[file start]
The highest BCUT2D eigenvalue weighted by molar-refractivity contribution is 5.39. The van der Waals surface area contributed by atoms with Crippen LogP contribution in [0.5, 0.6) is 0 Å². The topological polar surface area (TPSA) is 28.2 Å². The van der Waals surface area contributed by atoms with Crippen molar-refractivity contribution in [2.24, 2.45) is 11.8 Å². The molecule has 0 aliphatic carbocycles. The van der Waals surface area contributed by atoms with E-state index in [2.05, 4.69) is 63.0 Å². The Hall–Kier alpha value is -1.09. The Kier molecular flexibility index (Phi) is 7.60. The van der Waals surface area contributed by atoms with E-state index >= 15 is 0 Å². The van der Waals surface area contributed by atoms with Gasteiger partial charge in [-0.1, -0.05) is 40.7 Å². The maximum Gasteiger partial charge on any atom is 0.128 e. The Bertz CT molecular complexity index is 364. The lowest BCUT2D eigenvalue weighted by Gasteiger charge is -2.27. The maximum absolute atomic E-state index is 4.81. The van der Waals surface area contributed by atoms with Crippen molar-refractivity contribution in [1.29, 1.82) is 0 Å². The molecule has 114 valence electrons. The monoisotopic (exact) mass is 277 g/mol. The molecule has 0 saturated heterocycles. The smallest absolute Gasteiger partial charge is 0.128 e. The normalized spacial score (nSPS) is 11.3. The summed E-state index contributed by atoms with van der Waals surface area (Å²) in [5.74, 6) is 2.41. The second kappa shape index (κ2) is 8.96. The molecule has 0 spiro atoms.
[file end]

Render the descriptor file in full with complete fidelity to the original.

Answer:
The highest BCUT2D eigenvalue weighted by molar-refractivity contribution is 5.39. The van der Waals surface area contributed by atoms with Crippen LogP contribution in [0.5, 0.6) is 0 Å². The topological polar surface area (TPSA) is 28.2 Å². The van der Waals surface area contributed by atoms with Crippen molar-refractivity contribution in [2.24, 2.45) is 11.8 Å². The molecule has 0 aliphatic carbocycles. The van der Waals surface area contributed by atoms with E-state index in [2.05, 4.69) is 63.0 Å². The Hall–Kier alpha value is -1.09. The Kier molecular flexibility index (Phi) is 7.60. The van der Waals surface area contributed by atoms with E-state index >= 15 is 0 Å². The van der Waals surface area contributed by atoms with Gasteiger partial charge in [-0.1, -0.05) is 40.7 Å². The maximum Gasteiger partial charge on any atom is 0.128 e. The Bertz CT molecular complexity index is 364. The lowest BCUT2D eigenvalue weighted by Gasteiger charge is -2.27. The maximum absolute atomic E-state index is 4.81. The van der Waals surface area contributed by atoms with Crippen molar-refractivity contribution in [1.29, 1.82) is 0 Å². The molecule has 114 valence electrons. The monoisotopic (exact) mass is 277 g/mol. The molecule has 0 saturated heterocycles. The smallest absolute Gasteiger partial charge is 0.128 e. The normalized spacial score (nSPS) is 11.3. The summed E-state index contributed by atoms with van der Waals surface area (Å²) in [5.74, 6) is 2.41. The second kappa shape index (κ2) is 8.96. The molecule has 0 spiro atoms.